FPA Queens Road Small Cap Value Fund has several promising attributes that may appeal to sustainability-focused investors.
This strategy has an above-average Morningstar Sustainability Rating of 4 globes, indicating that the ESG risk of holdings in its portfolio is relatively low compared with those of its peers in the US Equity Small Cap category. ESG risk measures the degree to which material environmental, social, and governance issues, such as climate change and inequalities, could affect valuations. ESG risk differs from impact, which is about driving positive environmental and social outcomes for society’s benefit.
Currently, the fund has 4.77% involvement in fossil fuels, which compares favorably with 8.72% for its average category peer. Companies are considered involved in fossil fuels if they derive some revenue from thermal coal, oil, and gas. No companies held by FPA Queens Road Small Cap Value Fund are recognized as being involved in controversies at a high or severe level. From bribery and corruption to workplace discrimination and environmental incidents, controversies can have significant financial repercussions, ranging from legal penalties to consumer boycotts. In addition, controversies can damage the reputation of both companies themselves and their shareholders.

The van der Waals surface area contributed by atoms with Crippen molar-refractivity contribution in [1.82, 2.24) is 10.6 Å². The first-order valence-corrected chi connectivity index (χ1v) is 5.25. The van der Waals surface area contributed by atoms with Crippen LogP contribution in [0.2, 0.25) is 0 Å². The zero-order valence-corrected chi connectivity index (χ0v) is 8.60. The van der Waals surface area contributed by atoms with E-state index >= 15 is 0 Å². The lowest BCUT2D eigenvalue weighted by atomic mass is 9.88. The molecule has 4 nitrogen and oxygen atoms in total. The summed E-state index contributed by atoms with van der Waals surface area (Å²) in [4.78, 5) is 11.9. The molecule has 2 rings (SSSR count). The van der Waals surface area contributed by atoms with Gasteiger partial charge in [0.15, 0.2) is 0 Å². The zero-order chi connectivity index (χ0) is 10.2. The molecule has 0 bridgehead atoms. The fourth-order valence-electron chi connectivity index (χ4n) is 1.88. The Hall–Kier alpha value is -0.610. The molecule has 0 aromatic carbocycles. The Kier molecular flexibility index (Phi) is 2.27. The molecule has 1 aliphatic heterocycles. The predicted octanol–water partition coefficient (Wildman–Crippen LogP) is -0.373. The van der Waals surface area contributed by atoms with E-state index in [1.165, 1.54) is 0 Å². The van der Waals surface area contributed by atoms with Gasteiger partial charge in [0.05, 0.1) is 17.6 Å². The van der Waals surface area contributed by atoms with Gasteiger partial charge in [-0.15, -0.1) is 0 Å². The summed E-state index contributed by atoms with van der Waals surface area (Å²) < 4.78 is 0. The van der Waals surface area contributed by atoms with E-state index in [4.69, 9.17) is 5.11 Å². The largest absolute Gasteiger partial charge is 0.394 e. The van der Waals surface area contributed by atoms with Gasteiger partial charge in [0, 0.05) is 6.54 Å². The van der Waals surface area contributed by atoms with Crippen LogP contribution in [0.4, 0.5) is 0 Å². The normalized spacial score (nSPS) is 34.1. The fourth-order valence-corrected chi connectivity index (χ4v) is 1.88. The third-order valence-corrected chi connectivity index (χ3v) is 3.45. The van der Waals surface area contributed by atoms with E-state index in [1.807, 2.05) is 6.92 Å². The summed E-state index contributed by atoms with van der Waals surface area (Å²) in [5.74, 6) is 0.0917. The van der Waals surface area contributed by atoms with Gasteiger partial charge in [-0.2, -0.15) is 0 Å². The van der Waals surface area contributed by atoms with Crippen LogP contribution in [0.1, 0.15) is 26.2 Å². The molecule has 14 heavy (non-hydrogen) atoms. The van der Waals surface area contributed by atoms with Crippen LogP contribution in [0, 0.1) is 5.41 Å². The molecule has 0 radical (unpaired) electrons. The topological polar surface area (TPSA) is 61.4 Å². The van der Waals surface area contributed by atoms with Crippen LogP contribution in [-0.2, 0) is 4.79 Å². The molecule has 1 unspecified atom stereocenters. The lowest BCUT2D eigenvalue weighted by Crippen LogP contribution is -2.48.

One potential issue for a sustainability-focused investor is that FPA Queens Road Small Cap Value Fund doesn’t have an ESG-focused mandate. A fund with an ESG-focused mandate would have a higher probability to drive positive ESG outcomes.
FPA Queens Road Small Cap Value Fund has an asset-weighted Carbon Risk Score of 12.60. This is situated at the lower end of the medium carbon risk band, suggesting that its current equity and/or bond holdings are moderately positioned to transition to a low-carbon economy. Investors concerned about the transition risks may prefer to consider funds with negligible or low carbon risk. Such funds invest in companies that tend to operate in sectors less exposed to the transition (such as healthcare and IT) and/or companies in more carbon-intensive sectors (such as industrials and utilities) but that consider climate change in their business strategy and products, and therefore are positively aligned with the transition.